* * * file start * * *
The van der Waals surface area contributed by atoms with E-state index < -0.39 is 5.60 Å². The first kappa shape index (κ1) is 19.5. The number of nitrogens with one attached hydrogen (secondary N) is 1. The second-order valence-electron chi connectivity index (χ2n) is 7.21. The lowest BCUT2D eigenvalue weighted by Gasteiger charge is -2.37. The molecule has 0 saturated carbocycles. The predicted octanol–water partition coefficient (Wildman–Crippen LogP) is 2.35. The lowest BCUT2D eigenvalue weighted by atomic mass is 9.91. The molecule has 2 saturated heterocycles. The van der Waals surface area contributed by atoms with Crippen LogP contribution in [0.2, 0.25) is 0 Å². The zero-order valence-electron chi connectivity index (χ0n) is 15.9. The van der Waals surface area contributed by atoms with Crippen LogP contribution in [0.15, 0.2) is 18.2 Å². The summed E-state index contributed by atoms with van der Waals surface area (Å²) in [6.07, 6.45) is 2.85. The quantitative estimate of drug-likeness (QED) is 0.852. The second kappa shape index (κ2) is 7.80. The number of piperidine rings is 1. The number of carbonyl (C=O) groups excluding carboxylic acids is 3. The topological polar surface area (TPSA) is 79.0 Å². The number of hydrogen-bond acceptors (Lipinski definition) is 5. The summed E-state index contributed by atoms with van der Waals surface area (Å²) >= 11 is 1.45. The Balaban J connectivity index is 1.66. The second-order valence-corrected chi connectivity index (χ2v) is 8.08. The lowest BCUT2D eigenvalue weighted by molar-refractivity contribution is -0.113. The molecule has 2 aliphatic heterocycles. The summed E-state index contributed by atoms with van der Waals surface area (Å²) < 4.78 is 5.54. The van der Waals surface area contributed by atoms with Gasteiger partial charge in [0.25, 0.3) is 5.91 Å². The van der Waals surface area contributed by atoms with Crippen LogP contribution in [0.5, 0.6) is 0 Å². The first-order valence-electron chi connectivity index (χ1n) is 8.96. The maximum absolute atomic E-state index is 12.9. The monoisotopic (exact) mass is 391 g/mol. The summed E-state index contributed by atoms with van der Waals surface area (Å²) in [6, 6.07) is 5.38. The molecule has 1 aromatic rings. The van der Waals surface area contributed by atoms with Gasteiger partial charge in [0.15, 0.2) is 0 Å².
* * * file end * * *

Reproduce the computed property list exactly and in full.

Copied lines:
The van der Waals surface area contributed by atoms with E-state index < -0.39 is 5.60 Å². The first kappa shape index (κ1) is 19.5. The number of nitrogens with one attached hydrogen (secondary N) is 1. The second-order valence-electron chi connectivity index (χ2n) is 7.21. The lowest BCUT2D eigenvalue weighted by Gasteiger charge is -2.37. The molecule has 0 saturated carbocycles. The predicted octanol–water partition coefficient (Wildman–Crippen LogP) is 2.35. The lowest BCUT2D eigenvalue weighted by atomic mass is 9.91. The molecule has 2 saturated heterocycles. The van der Waals surface area contributed by atoms with Crippen LogP contribution in [0.2, 0.25) is 0 Å². The zero-order valence-electron chi connectivity index (χ0n) is 15.9. The van der Waals surface area contributed by atoms with Crippen LogP contribution in [0.15, 0.2) is 18.2 Å². The summed E-state index contributed by atoms with van der Waals surface area (Å²) in [6.07, 6.45) is 2.85. The quantitative estimate of drug-likeness (QED) is 0.852. The second kappa shape index (κ2) is 7.80. The number of piperidine rings is 1. The number of carbonyl (C=O) groups excluding carboxylic acids is 3. The topological polar surface area (TPSA) is 79.0 Å². The number of hydrogen-bond acceptors (Lipinski definition) is 5. The summed E-state index contributed by atoms with van der Waals surface area (Å²) >= 11 is 1.45. The Balaban J connectivity index is 1.66. The second-order valence-corrected chi connectivity index (χ2v) is 8.08. The lowest BCUT2D eigenvalue weighted by molar-refractivity contribution is -0.113. The molecule has 2 aliphatic heterocycles. The summed E-state index contributed by atoms with van der Waals surface area (Å²) < 4.78 is 5.54. The van der Waals surface area contributed by atoms with Gasteiger partial charge in [0.25, 0.3) is 5.91 Å². The van der Waals surface area contributed by atoms with Crippen LogP contribution in [0.5, 0.6) is 0 Å². The first-order valence-electron chi connectivity index (χ1n) is 8.96. The maximum absolute atomic E-state index is 12.9. The monoisotopic (exact) mass is 391 g/mol. The summed E-state index contributed by atoms with van der Waals surface area (Å²) in [6, 6.07) is 5.38. The molecule has 1 aromatic rings. The van der Waals surface area contributed by atoms with Gasteiger partial charge in [0.15, 0.2) is 0 Å².